We know how busy a teacher’s life can be, between ongoing assessment, professional development, student counselling, and, of course, planning and teaching classes! So, just in case you missed them, we thought we’d bring together the ten most popular articles of the last academic year in one place, for your summer reading! Let’s take a look:
1. Teaching critical thinking
If you’d like to learn more about critical thinking, this article from teacher trainer Christina Cabbage is a great place to start. It gives a brief definition of critical thinking and shares some guiding principles of a critical thinking mindset. Then, Christina shares six practical activities/strategies to get started with your class, and follows up with an example project.
2. Learning English with Instagram
Your students (like everyone else) are probably on their phones a lot – so why not encourage them to do some language revision at the same time? This article looks at how Instagram works as a learning platform. It’s great for visual learners, providing bitesize chunks of language and the opportunity to connect with a community of other English students. There are also five suggestions of useful accounts for learners to follow.
3. Using the GSE Text Analyzer
This article provides an introduction to the GSE Text Analyzer. This tool is a recent addition to the Global Scale of English Teacher Toolkit, and it can be used to analyze external texts of up to 500 words. It provides you with the CEFR and GSE level of the text, highlights those words which might be slightly above the general reading level, and gives you a readability score too.
4. Bringing mindfulness to the primary classroom
Amy Malloy is a mindfulness and yoga teacher as well as an English language learning specialist. This article is one of a series on mindfulness in the primary classroom. The focus here is on the barriers that some teachers might find when trying to implement mindfulness or meditative activities in their classroom, such as a lack of space, or a negative reaction from colleagues, and offers practical solutions to overcome these barriers.
5. Helping young learners develop fine motor skills
This article explains the importance of building fine motor skills with young learners. Having these skills boosts students’ self-esteem and focus engages them in their learning and improves their social development and autonomy. There are lots of ways you can help your primary learners to develop their fine motor skills, not only through learning activities but also simple everyday actions.
6. Incorporate STEAM into your classes
Sarah Hillyard is a specialist in STEAM education in language learning. This post shows you how to integrate STEAM (science, technology, engineering, arts and maths) into your language classes. There are also four STEAM activities for you to use with your students.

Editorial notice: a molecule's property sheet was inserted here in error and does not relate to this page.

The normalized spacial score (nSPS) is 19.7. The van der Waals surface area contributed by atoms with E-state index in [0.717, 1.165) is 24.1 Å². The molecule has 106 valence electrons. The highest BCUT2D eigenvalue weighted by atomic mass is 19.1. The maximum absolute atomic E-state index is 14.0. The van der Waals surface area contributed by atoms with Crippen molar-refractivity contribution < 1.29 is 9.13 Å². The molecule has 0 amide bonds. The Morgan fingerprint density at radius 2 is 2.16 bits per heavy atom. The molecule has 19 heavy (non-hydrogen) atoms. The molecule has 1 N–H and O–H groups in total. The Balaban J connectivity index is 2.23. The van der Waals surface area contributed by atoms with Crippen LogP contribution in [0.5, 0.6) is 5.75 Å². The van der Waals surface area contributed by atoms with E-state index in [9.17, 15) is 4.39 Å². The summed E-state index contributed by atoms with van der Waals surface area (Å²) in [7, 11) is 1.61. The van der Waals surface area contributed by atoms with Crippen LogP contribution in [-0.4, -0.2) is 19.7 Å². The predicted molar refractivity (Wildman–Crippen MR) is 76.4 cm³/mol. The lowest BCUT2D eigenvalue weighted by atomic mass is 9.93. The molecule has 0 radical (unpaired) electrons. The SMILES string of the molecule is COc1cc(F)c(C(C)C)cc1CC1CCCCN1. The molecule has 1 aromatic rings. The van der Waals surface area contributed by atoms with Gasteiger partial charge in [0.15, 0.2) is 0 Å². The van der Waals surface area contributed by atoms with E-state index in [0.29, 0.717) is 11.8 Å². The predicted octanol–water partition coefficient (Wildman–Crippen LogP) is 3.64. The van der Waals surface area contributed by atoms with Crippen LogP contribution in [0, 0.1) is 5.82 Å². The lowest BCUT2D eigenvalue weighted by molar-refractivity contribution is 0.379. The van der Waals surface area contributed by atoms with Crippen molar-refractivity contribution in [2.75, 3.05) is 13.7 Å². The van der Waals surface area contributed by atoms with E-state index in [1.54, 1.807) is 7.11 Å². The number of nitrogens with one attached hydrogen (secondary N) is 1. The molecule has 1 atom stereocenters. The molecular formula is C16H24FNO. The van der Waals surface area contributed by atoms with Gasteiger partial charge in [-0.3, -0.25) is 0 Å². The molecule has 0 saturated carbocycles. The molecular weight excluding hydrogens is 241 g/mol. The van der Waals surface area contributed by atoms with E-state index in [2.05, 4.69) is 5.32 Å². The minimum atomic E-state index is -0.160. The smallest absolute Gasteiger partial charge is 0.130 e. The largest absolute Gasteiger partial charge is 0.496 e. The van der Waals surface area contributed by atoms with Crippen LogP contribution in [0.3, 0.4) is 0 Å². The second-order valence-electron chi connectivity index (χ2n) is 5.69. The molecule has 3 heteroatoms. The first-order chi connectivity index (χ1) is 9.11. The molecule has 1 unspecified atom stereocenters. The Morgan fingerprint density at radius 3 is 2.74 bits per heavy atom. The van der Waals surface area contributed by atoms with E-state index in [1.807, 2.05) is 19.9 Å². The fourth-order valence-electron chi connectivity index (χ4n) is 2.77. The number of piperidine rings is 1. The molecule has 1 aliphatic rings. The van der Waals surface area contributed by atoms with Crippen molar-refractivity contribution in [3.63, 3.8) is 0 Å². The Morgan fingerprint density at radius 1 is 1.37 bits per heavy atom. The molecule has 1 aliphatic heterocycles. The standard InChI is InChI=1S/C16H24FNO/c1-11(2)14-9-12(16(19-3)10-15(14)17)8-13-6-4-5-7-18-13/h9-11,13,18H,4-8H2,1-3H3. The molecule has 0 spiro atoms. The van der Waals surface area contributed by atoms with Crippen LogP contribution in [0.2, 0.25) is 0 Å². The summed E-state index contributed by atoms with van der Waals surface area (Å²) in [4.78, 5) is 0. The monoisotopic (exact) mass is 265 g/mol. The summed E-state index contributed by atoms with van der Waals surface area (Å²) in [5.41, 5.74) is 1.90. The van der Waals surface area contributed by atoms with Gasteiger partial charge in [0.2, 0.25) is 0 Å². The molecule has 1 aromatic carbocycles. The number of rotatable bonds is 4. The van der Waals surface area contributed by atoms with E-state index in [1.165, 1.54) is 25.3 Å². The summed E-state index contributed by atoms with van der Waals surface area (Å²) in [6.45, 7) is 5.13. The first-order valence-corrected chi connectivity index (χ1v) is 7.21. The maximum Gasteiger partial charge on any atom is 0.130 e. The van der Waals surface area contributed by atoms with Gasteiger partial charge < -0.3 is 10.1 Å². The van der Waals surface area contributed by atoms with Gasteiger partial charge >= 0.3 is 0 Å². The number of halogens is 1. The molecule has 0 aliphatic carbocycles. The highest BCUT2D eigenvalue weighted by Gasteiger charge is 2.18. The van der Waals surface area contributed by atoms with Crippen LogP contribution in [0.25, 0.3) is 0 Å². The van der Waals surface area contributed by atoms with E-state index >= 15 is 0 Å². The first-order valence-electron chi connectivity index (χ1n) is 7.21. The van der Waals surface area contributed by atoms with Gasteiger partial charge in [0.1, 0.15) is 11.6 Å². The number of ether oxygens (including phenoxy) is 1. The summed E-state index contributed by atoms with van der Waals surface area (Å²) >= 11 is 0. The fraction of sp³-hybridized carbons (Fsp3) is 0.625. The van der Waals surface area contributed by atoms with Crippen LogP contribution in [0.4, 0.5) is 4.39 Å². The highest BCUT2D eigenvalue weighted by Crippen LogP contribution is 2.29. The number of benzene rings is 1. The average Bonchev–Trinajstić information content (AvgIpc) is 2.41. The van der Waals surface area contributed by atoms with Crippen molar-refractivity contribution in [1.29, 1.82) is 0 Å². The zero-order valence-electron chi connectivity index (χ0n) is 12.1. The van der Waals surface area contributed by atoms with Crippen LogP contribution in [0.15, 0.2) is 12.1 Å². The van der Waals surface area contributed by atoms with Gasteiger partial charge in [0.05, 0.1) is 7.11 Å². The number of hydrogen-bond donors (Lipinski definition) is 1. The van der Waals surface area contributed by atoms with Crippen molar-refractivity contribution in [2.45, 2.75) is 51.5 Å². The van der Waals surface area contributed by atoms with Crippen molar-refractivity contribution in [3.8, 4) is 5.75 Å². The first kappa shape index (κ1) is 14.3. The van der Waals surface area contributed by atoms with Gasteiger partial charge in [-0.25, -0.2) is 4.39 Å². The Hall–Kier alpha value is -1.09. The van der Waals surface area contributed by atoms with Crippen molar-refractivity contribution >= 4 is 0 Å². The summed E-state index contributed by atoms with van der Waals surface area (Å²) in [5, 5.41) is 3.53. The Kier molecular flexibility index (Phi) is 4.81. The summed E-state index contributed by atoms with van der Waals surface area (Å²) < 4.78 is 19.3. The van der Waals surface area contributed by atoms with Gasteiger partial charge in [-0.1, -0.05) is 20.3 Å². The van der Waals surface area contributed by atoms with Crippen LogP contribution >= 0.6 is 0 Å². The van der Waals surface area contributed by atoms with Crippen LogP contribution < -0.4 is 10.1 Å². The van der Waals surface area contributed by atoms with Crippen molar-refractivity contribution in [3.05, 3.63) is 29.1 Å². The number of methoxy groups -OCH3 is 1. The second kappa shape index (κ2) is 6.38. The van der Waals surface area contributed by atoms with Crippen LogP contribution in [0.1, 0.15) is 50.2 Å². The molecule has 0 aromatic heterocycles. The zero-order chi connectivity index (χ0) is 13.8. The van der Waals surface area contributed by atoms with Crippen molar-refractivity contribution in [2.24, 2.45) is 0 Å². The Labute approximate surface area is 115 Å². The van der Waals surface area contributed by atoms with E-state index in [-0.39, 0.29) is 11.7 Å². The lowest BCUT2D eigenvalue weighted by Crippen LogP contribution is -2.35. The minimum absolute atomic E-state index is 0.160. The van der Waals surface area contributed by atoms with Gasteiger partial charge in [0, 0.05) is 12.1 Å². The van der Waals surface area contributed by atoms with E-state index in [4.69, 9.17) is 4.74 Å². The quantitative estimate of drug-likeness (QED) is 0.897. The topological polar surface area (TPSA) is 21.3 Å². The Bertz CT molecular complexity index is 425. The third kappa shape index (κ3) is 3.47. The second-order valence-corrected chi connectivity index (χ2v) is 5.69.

7. Share tips for learning English online
There are strategies that your students can use to boost their success in learning online, such as creating a study schedule, setting some SMART goals, and using the Pomodoro technique to maximize concentration. This post goes into detail about effective learning techniques that you can share with your students to keep their study skills sharp.
8. Improve literacy in your classroom
This popular article explores how to improve literacy in the classroom. Educational expert Katherine Scott explains the key skills of a critical reader, such as separating fact from opinion, and identifying key information. Then, she shares some practical strategies, with examples and activities, that you can incorporate into your classes to boost your students’ literacy and critical reading skills.
9. Use breakout rooms in your online classes
In this post, we share some online teaching tips from our international community of teachers. The top tip was on using breakout rooms when doing communicative activities to promote and encourage student interaction. But there are lots of other useful tips and resources for teachers who are teaching online.
10. Diversity and Inclusion: the Gender Equality podcast
This post looks at gender equality in the publishing industry. It outlines three concrete areas where Pearson aims to promote diversity and inclusion:
- The representation of people and characters in context
- The use of language, and the promotion of genderless terms
- The referencing of third party conflict
There’s also a link to a podcast where these aims are discussed in detail.
What would you like to see more of on our blog? Practical teaching tips? Pedagogical theory? The latest teaching and education debates? Let us know in the comments!